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European Radiology

, Volume 29, Issue 5, pp 2246–2252 | Cite as

Multicenter validation of the magnetic resonance T2* technique for quantification of pancreatic iron

  • Antonella Meloni
  • Daniele De Marchi
  • Laura Pistoia
  • Emanuele Grassedonio
  • Giuseppe Peritore
  • Paolo Preziosi
  • Gennaro Restaino
  • Riccardo Righi
  • Ada Riva
  • Stefania Renne
  • Nicolò Schicchi
  • Antonino Vallone
  • Angelo Peluso
  • Calogera Gerardi
  • Vincenzo Positano
  • Alessia PepeEmail author
Magnetic Resonance

Abstract

Objectives

To assess the transferability of the magnetic resonance imaging (MRI) multislice multiecho T2* technique for pancreatic iron overload assessment.

Methods

Multiecho T2* sequences were installed on ten 1.5-T MRI scanners of the three main vendors. Five healthy subjects (n = 50) were scanned at each site. Five patients with thalassemia (n = 45) were scanned locally at each site and were rescanned at the reference site within 1 month. T2* images were analyzed using a previously validated software and the global pancreatic T2* value was calculated as the mean of T2* values over the head, body, and tail.

Results

T2* values of healthy subjects were above 26 ms and showed inter-site homogeneity. The T2* values measured in the MRI sites were comparable to the correspondent values observed in the reference site (12.02 ± 10.20 ms vs 11.98 ± 10.47 ms; p = 0.808), and the correlation coefficient was 0.978 (p < 0.0001). Coefficients of variation (CoVs) ranged from 4.22 to 9.77%, and the CoV for all the T2* values independently from the sites was 8.55%. The intraclass correlation coefficient (ICC) for each MRI site was always excellent and the global ICC was 0.995, independently from the sites. The mean absolute difference in patients with pancreatic iron (n = 39) was -0.15 ± 1.38 ms.

Conclusion

The gradient-echo T2* MRI technique is an accurate and reproducible means for the quantification of pancreatic iron and may be transferred among MRI scanners by different vendors in several centers.

Key Points

• The gradient-echo T2* MRI technique is an accurate and reproducible means for the quantification of pancreatic iron.

The gradient-echo T2* MRI technique for the quantification of pancreatic iron may be transferred among MRI scanners by different vendors in several centers.

Pancreatic iron might serve as an early predictor of cardiac siderosis and is the strongest overall predictor of glucose dysregulation.

Keywords

Magnetic resonance imaging Pancreas Iron overload 

Abbreviations

CoV

Coefficient of variation

e-MIOT

Extension-Myocardial Iron Overload in Thalassemia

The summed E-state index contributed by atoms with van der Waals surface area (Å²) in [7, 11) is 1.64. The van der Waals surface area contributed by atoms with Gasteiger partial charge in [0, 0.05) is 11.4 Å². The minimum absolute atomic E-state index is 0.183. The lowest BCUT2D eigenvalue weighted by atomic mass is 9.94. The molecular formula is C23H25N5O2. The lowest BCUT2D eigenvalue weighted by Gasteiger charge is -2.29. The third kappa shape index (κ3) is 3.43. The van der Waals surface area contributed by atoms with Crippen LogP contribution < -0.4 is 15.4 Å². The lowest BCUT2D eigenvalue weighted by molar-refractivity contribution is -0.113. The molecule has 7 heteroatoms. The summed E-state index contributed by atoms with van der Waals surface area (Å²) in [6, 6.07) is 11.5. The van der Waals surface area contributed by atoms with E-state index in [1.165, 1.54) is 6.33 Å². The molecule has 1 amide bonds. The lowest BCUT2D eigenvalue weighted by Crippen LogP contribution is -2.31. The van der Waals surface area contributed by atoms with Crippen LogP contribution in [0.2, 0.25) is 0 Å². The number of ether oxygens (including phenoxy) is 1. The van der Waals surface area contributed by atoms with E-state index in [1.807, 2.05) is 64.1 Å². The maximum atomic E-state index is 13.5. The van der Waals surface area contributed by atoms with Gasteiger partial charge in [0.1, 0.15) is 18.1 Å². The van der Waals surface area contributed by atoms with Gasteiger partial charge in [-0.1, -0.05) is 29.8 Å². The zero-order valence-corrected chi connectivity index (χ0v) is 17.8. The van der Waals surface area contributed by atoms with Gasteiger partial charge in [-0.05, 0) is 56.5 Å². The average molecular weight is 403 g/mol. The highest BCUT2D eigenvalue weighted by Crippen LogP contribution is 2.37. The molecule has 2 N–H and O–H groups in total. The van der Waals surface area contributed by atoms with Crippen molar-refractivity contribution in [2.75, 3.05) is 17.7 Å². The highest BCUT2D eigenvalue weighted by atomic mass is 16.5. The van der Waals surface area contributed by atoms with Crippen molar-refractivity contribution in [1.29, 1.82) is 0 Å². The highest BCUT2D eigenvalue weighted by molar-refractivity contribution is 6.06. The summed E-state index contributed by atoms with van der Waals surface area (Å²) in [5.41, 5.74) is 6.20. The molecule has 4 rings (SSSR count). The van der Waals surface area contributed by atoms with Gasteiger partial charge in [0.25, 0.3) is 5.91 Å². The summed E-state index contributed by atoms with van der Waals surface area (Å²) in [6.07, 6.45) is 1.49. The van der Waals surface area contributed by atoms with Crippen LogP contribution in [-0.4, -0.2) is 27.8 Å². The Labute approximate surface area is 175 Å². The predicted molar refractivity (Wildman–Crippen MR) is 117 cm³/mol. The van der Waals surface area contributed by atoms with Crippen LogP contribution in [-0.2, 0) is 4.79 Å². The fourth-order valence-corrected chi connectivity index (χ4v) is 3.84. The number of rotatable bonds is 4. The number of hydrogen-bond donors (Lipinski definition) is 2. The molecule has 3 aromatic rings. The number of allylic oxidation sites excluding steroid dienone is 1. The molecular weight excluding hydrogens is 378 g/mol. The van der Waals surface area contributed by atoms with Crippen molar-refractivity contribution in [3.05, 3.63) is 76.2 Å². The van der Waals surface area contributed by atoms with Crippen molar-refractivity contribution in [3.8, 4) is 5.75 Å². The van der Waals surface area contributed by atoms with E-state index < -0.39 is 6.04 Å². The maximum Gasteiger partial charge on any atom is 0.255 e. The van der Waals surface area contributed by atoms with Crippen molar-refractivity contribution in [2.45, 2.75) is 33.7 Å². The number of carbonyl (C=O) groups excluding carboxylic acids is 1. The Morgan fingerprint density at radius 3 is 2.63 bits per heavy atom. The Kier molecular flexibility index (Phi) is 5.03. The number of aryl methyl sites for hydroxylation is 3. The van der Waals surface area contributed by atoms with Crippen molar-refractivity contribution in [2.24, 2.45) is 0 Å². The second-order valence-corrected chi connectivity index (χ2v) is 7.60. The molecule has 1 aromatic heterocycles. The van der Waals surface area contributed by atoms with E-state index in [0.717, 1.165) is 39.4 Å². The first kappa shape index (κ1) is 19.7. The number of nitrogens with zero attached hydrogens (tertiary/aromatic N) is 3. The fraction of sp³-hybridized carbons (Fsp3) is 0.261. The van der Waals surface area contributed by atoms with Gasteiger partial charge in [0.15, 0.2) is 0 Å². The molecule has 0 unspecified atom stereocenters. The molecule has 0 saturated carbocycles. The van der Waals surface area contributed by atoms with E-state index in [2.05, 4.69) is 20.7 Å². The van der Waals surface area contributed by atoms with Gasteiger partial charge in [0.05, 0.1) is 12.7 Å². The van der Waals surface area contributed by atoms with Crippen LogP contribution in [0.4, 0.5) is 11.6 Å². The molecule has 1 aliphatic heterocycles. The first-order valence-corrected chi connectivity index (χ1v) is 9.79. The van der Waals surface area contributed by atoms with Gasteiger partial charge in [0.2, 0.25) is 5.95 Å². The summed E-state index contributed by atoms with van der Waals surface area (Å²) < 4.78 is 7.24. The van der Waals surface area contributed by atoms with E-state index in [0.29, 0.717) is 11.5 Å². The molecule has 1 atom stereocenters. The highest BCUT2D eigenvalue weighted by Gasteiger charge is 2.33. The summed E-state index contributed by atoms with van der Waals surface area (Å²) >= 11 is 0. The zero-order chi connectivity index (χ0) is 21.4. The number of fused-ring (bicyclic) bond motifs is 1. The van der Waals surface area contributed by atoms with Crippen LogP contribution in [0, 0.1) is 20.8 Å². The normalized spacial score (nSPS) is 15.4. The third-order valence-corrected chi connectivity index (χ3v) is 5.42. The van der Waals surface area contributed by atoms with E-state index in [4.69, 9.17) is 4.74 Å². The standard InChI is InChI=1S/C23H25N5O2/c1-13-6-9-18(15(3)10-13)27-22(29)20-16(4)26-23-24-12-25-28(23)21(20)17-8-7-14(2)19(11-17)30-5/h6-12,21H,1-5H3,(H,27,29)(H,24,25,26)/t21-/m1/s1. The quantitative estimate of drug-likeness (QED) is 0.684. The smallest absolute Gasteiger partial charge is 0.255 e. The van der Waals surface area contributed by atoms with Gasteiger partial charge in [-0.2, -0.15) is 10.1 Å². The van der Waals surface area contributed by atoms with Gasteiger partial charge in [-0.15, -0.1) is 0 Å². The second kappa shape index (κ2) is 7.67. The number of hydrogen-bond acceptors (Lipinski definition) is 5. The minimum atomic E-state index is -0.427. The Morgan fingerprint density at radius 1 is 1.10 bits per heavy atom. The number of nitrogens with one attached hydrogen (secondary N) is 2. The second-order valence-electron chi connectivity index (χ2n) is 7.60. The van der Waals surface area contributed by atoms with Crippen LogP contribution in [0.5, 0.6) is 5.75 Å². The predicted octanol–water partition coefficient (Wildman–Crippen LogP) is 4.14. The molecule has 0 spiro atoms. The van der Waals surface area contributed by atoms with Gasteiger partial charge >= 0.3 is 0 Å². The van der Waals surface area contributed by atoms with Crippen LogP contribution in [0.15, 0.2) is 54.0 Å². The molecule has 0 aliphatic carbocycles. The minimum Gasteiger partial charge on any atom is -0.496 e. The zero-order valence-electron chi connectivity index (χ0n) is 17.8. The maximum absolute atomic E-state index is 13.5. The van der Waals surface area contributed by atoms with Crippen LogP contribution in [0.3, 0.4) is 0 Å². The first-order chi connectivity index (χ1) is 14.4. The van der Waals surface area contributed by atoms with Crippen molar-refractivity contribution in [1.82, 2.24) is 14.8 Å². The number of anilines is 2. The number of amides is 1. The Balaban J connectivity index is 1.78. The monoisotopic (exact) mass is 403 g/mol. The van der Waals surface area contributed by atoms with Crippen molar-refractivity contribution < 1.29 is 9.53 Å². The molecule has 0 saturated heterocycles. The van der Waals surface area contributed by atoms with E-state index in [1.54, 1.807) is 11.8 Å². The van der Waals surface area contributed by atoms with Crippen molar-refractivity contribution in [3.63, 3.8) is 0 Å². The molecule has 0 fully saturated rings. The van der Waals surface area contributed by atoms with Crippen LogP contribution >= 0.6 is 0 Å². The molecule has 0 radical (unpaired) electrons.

ICC

Intraclass correlation coefficient

LIC

Liver iron concentration

MRI

Magnetic resonance imaging

ROI

Region of interest

SD

Standard deviation

TE

Echo time

Notes

Acknowledgments

We thank the patients, who gave their availability for two MRI sessions and long-distance travel within a short time. We also thank the healthy volunteers. We thank C.S. (MRI Lab Secretary) for organization skills.

Funding

The authors state that this work has not received any funding.

Compliance with ethical standards

Guarantor

The scientific guarantor of this publication is Alessia Pepe.

Conflict of interest

The authors of this manuscript declare no relationships with any companies, whose products or services may be related to the subject matter of the article.

Statistics and biometry

One of the authors has significant statistical expertise.

Informed consent

Written informed consent was obtained from all subjects (patients) in this study.

Ethical approval

Institutional Review Board approval was obtained.

Methodology

• Prospective

• Observational

• Multicenter study

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Copyright information

© European Society of Radiology 2018

Authors and Affiliations

  • Antonella Meloni
    • 1
  • Daniele De Marchi
    • 1
  • Laura Pistoia
    • 1
  • Emanuele Grassedonio
    • 2
  • Giuseppe Peritore
    • 3
  • Paolo Preziosi
    • 4
  • Gennaro Restaino
    • 5
  • Riccardo Righi
    • 6
  • Ada Riva
    • 7
  • Stefania Renne
    • 8
  • Nicolò Schicchi
    • 9
  • Antonino Vallone
    • 10
  • Angelo Peluso
    • 11
  • Calogera Gerardi
    • 12
  • Vincenzo Positano
    • 1
  • Alessia Pepe
    • 1
    Email author
  1. 1.Magnetic Resonance Imaging UnitFondazione G. Monasterio CNR-Regione ToscanaPisaItaly
  2. 2.Sezione di Scienze Radiologiche - Dipartimento di Biopatologia e Biotecnologie MedichePoliclinico “Paolo Giaccone”PalermoItaly
  3. 3.Unità Operativa Complessa di Radiologia“ARNAS” Civico, Di Cristina BenfratelliPalermoItaly
  4. 4.Unità Operativa Complessa Diagnostica per ImmaginiOspedale “Sandro Pertini”RomeItaly
  5. 5.Dipartimento di ImmaginiFondazione di Ricerca e Cura “Giovanni Paolo II”CampobassoItaly
  6. 6.Diagnostica per Immagini e Radiologia InterventisticaOspedale del DeltaLagosantoItaly
  7. 7.Struttura Complessa di RadiologiaOspedale “SS. Annunziata” ASL TarantoTarantoItaly
  8. 8.Struttura Complessa di Cardioradiologia-UTICPresidio Ospedaliero “Giovanni Paolo II”Lamezia TermeItaly
  9. 9.Dipartimento di RadiologiaAzienda Ospedaliero-Universitaria Ospedali Riuniti “Umberto I-Lancisi-Salesi”AnconaItaly
  10. 10.Reparto di RadiologiaAzienda Ospedaliera “Garibaldi” - Presidio Ospedaliero NesimaCataniaItaly
  11. 11.Struttura Semplice di MicrocitemiaOspedale “SS. Annunziata” ASL TarantoTarantoItaly
  12. 12.Unità Operativa Semplice di TalassemiaPresidio Ospedaliero “Giovanni Paolo II” - Distretto AG2 di SciaccaSciaccaItaly

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